60s (and early-70s) nostalgia ain’t what it used to be. I read Thomas Pynchon’s Inherent Vice, but I went away thoroughly disappointed. The novel isn’t terrible, but reading it was still a waste of time. I can’t give it more than 4 out of 10.
Bohemian Private Eye
Inherent Vice concerns an almost-thirty year-old bohemian p.i. named Doc Sportello who lives near the beach. The plot involves scheming land developers, corrupt cops, and lots of hippies. Though Pynchon does a nice job of re-creating the atmosphere of early-1970s Southern California, he makes the reader work far too hard when trying to follow his Byzantine plot and over-large cast of characters
Pynchon lets the characters get into long, dope-addled conversations that do nothing for the reader. It’s like being stuck in a van with Cheech and Chong for hours on end. But the worst flaw is that you just don’t care what happens to these people.
Generally, I review only books that I like because I seldom finish the duds. I seriously considered quitting Inherent Vice after falling asleep on my sofa while trying to read it Friday night. But I persevered. And, to be fair, the book got somewhat better after I resumed reading it.
Nice Atmosphere, Tangled Plot
Inherent Vice reminds me of William Kotzwinkle’s novel The Fan Man. Both are “hippie” books that create nice atmosphere, but both lack plots that engage the reader. So much has been written about the late 60s – early 70s, that the bar is pretty high for any new contributions on the subject.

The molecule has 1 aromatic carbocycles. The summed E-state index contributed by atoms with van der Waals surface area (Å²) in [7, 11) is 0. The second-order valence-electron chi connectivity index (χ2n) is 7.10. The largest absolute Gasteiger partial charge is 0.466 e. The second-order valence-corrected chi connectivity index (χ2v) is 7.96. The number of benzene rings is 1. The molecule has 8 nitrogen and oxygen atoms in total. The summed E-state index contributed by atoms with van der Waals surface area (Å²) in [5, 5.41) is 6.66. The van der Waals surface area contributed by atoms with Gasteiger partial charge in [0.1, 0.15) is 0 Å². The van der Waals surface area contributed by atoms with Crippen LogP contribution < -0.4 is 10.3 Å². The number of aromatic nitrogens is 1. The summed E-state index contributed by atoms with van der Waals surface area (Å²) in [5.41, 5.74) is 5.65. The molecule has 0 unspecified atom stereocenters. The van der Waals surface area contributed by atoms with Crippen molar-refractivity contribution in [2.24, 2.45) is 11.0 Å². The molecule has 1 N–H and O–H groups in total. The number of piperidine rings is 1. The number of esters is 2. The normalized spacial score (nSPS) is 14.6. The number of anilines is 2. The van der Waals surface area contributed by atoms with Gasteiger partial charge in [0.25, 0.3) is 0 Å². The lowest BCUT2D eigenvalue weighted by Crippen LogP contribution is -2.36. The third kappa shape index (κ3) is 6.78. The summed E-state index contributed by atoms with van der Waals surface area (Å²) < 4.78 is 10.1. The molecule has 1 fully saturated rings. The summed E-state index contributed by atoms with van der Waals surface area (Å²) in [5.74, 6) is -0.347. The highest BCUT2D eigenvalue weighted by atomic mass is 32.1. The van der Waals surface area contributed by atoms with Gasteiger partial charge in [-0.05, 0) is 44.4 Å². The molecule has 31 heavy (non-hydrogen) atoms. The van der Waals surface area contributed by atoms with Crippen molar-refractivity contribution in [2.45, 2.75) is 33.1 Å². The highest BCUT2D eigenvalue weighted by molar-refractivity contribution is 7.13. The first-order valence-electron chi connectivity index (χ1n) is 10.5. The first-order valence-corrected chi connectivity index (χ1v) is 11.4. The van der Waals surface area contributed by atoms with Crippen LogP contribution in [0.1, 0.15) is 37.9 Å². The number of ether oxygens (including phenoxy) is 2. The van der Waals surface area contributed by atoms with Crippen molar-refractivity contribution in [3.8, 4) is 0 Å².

Pynchon fails when he tries to inject more serious notes into the book. The shifts of tone from light to heavy discombobulate the reader. Even worse, Pynchon falls back on the tired us-versus-them, the-bourgeoisie-is awful notes that have been mined to death. Here’s a typical passage in which Pynchon unsubtly suggests that the real criminals are not the hippies, but Joe and Jane Average Citizen –
Yawn – I’ve heard it all before.
Couldn’t Give It Up
So, I slouched to the book’s finish line – but I probably should have quit. Reading Inherent Vice was sort of like dating someone you’re not crazy about – not bad enough to leave, but not anything to get excited over, either.